I'm having some trouble understanding how Exceptions thrown from constructors work...

Let's say I have a class like this:

class A {
    public:
        A() {
            if( error )
                throw MyExp;
        }
}

If I try to define a variable of type "A" within a try {} catch {} block, I run into problems with scope:

int main() {
    try {
        A a_definition;
    } catch( Exp error ) {
        std::cout << error.message << endl;
    }

    a_definition; // out of scope now...
}

Wrapping the whole program in a try/catch block doesn't seem very appealing to me! And while I could do something like this:

A *a_ptr = NULL;
    try {
        a_ptr = new A;
    } catch( Exp error ) { // so on...

It doesn't look very clean; I don't need a pointer, other than for the work-around.

Is there an easy way to do this?

keep the constructor simple , do some basic initialization which can not fail, move rest of initialization to another function say init

keep the constructor simple , do some basic initialization which can not fail, move rest of initialization to another function say init

Thanks, I can do that.
Just out of curiosity, is there any way to write this with more of a "RAII"-ish behavior, without having to split acquisition and initialization up?

First, there is nothing wrong with this code.

int main() {
    try {
        A a_definition;
    } catch( Exp error ) {
        std::cout << error.message << endl;
    }

    a_definition; // out of scope now...
}

a_definition is indeed out of scope at teh place you mention, but so what ?! You are anyway using it inside the try-catch block (I hope) so you anyway don't it outside the try catch, so let it go out of scope. Now if you really want a code that gives a fake feeling of cleanliness you can do this:

do_that_thing_with_a_definition()
{
    A a_definition;
    //a_definition is in scope.. a neat and clean function...
}
int main() {
    try {
        do_that_thing_with_a_definition() ;
    } catch( Exp error ) {
        std::cout << error.message << endl;
    }

    //following is irrelevant now
    //a_definition; // out of scope now...
}

Your second example is even worse because the object will go out of scope as soon as do_that_thing() returns, so any usage of it inside the try ... catch block will now be illegal.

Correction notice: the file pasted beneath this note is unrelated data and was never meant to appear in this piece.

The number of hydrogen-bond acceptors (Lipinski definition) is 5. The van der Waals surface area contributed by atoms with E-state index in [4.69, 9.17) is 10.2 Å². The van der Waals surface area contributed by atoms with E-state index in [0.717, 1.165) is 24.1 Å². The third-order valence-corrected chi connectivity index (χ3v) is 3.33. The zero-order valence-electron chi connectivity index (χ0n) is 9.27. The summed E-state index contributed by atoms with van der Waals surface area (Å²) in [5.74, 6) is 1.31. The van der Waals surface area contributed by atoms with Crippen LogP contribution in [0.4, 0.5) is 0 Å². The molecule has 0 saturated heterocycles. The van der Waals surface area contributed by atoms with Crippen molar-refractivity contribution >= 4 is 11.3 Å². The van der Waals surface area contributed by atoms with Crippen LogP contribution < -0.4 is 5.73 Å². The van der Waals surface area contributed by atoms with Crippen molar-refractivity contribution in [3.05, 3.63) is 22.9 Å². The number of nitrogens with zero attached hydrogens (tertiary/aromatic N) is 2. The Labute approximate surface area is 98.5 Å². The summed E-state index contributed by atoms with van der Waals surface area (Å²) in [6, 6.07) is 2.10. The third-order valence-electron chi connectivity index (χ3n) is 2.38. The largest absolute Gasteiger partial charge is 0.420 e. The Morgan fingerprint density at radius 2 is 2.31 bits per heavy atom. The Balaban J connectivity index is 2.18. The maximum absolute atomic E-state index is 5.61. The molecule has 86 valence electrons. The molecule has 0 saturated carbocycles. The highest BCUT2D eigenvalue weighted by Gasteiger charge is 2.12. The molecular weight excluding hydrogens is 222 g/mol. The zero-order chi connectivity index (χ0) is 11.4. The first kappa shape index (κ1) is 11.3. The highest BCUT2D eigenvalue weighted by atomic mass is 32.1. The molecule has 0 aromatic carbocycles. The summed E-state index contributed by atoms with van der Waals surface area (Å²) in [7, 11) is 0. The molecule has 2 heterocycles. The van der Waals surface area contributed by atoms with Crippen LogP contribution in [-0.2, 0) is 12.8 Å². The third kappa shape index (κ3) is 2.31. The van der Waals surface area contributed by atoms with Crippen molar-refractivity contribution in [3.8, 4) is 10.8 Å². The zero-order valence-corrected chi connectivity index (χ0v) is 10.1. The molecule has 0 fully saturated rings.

Back on topic:
If you really need to use code outside the constructor, use pointers, although it is a bad design if you are forced to use an object out of its try catch block.

Your second example is even worse because the object will go out of scope as soon as do_that_thing() returns, so any usage of it inside the try ... catch block will now be illegal.

May be I wasn't clear. What was meant is that create the object and do whatever you wanna do with the object "inside" do_that_thing_with_a_definition(). I thot the name of the function will make it clear. Anyway..

May be I wasn't clear. What was meant is that create the object and do whatever you wanna do with the object "inside" do_that_thing_with_a_definition(). I thot the name of the function will make it clear. Anyway..

Well, except that here:

int main() {
    try {
        do_that_thing_with_a_definition() ;
    } catch( Exp error ) {
        std::cout << error.message << endl;
    }

    //following is irrelevant now
    //a_definition; // out of scope now...

}

You basically implied that a_definition would be in scope out of the try...catch if you used do_that_thing() function. However, that's not the case. It suffers the same fate as the previous problem, so putting it in a function doesn't really do much good. In fact, you've effectively reduced the scope of the object by allocating it in a function.

Problem stmt is: "It doesn't look very clean; I don't need a pointer". So the solution is such that it is "clean" and "doesn't need a pointer".

Problem stmt is: "It doesn't look very clean; I don't need a pointer". So the solution is such that it is "clean" and "doesn't need a pointer".

Clean as it might be, it still doesn't solve the OP's original problem -- which is to be able to use the object outside of the try...catch block.

This article has been dead for over six months. Start a new discussion instead.